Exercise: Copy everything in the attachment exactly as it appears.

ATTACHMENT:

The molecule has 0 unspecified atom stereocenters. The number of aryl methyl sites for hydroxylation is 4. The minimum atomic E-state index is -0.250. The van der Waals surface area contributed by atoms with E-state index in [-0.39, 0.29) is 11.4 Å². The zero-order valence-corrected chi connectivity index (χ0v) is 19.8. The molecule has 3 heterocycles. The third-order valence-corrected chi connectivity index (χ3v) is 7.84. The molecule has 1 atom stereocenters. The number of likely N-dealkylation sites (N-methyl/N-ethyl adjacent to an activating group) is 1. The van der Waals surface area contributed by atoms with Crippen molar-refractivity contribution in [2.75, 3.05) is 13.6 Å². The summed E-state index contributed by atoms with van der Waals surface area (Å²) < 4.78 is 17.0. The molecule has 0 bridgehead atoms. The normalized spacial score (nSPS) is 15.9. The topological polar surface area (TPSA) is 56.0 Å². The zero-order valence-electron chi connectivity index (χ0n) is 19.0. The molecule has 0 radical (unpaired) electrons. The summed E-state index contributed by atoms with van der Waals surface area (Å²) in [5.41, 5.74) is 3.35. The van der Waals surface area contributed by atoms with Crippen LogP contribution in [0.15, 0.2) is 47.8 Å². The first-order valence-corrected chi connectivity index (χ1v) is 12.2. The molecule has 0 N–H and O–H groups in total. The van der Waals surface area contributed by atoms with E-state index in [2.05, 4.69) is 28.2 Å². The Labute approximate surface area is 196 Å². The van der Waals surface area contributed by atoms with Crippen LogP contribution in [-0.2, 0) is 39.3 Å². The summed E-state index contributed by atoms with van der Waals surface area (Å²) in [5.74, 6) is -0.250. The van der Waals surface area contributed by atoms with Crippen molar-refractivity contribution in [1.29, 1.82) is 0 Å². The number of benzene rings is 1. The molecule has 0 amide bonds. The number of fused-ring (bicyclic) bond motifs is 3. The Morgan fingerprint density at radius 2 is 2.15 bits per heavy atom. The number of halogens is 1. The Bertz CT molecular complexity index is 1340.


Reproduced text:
The molecule has 0 unspecified atom stereocenters. The number of aryl methyl sites for hydroxylation is 4. The minimum atomic E-state index is -0.250. The van der Waals surface area contributed by atoms with E-state index in [-0.39, 0.29) is 11.4 Å². The zero-order valence-corrected chi connectivity index (χ0v) is 19.8. The molecule has 3 heterocycles. The third-order valence-corrected chi connectivity index (χ3v) is 7.84. The molecule has 1 atom stereocenters. The number of likely N-dealkylation sites (N-methyl/N-ethyl adjacent to an activating group) is 1. The van der Waals surface area contributed by atoms with Crippen molar-refractivity contribution in [2.75, 3.05) is 13.6 Å². The summed E-state index contributed by atoms with van der Waals surface area (Å²) < 4.78 is 17.0. The molecule has 0 bridgehead atoms. The normalized spacial score (nSPS) is 15.9. The topological polar surface area (TPSA) is 56.0 Å². The zero-order valence-electron chi connectivity index (χ0n) is 19.0. The molecule has 0 radical (unpaired) electrons. The summed E-state index contributed by atoms with van der Waals surface area (Å²) in [5.41, 5.74) is 3.35. The van der Waals surface area contributed by atoms with Crippen LogP contribution in [0.15, 0.2) is 47.8 Å². The first-order valence-corrected chi connectivity index (χ1v) is 12.2. The molecule has 0 N–H and O–H groups in total. The van der Waals surface area contributed by atoms with E-state index in [2.05, 4.69) is 28.2 Å². The Labute approximate surface area is 196 Å². The van der Waals surface area contributed by atoms with Crippen LogP contribution in [-0.2, 0) is 39.3 Å². The summed E-state index contributed by atoms with van der Waals surface area (Å²) in [5.74, 6) is -0.250. The van der Waals surface area contributed by atoms with Crippen molar-refractivity contribution in [1.29, 1.82) is 0 Å². The number of benzene rings is 1. The molecule has 0 amide bonds. The number of fused-ring (bicyclic) bond motifs is 3. The Morgan fingerprint density at radius 2 is 2.15 bits per heavy atom. The number of halogens is 1. The Bertz CT molecular complexity index is 1340.